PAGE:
This is similar to the first one, but in this case, you can vary the count by skipping numbers. For instance, you can skip by threes (100, 97, 94 and so on) or by fives (100, 95, 90 and so on). The additional mental load of calculating the numbers as you skip can further increase the intensity of the concentration required to keep the numbers right.
3. Count words
As far as effective concentration exercises go, this particular mental activity is highly effective in sharpening your mental focus. Get any book—a novel or a school textbook—and try counting the words in any single paragraph. When you get better, start upping the ante: count the words on an entire page, then two pages, then five pages, then finally, count the words in an entire chapter. Take note that you must do the counting entirely mentally and using only your eyes—do not use your finger in pointing at each word.
Get any physical object—a fruit, a small furniture, a toy—and examine it closely and carefully. Take note of its characteristics and features while keeping your mind from straying away and starting to entertain other thoughts—keep your complete attention on the thing you currently have in your hands. Take note of its color, shape, texture, even the smell.
5. Focus on a single word
Find a nice quiet spot where you can stay for at least five minutes without anyone interrupting you. As in the previous concentration exercises, this also requires you to laser-point your thoughts on a single target—this time, a single word of your choice. It doesn’t matter what word as long as it’s inspiring. “Love,” “courage” “happiness,” or “success” are good examples. Repeat the word mentally in your mind for five minutes. When you feel your concentration is improving, you can increase the duration to 10 minutes.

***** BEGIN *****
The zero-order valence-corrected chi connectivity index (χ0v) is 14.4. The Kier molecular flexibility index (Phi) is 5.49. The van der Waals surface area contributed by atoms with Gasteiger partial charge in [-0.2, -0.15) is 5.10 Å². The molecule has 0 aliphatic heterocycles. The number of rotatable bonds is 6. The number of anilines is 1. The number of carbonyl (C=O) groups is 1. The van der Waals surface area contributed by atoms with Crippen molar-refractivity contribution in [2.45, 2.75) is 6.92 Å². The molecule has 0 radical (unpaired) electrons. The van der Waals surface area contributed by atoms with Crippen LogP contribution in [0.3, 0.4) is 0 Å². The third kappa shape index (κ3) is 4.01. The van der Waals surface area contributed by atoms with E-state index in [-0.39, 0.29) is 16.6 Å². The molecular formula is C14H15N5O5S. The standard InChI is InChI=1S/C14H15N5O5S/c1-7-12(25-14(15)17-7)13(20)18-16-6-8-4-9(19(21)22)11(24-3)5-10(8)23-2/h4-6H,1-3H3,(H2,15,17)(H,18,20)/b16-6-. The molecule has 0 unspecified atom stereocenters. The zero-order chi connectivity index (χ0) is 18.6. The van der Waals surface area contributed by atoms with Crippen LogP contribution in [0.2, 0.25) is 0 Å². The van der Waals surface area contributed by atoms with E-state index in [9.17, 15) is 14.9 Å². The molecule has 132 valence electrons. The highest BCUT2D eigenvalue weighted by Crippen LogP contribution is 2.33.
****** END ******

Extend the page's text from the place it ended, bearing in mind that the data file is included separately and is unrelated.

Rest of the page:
6. Observe without thinking
This exercise is similar to (4), but this time, you will observe any chosen object (fruit, furniture, kitchen utensil) without any mental verbalization. That is, make the act of observing completely blank as much as possible. Basically, for five or so minutes, you should look at your chosen object from all sides and angles without thinking anything about it.
7. Observe and conjure
This is the logical next step to steps 4 and 6: this time, after observing your chosen object for a few minutes, close your eyes and mentally picture the object as you’ve seen it. Visualize it by “examining” the object mentally: turn it around in your mind and take note of its features and physical characteristics while shutting out any irrelevant or stray thought.
Improving your concentration and sharpening your mental focus through the aforementioned concentration exercises can bring about countless benefits to your life, career and health. Better concentration, for instance, can significantly improve the power of your meditation sessions. When you meditate to eliminate stress from your life, attract success or simply achieve better health, your enhanced power of concentration will not only make your meditations much more focused, but also easier to perform as well.
I am presenting my observations, trials, failures and insights from decades of inquiry, experience and from a place of humility, openness and non-judgement....I wish to facilitate discussion.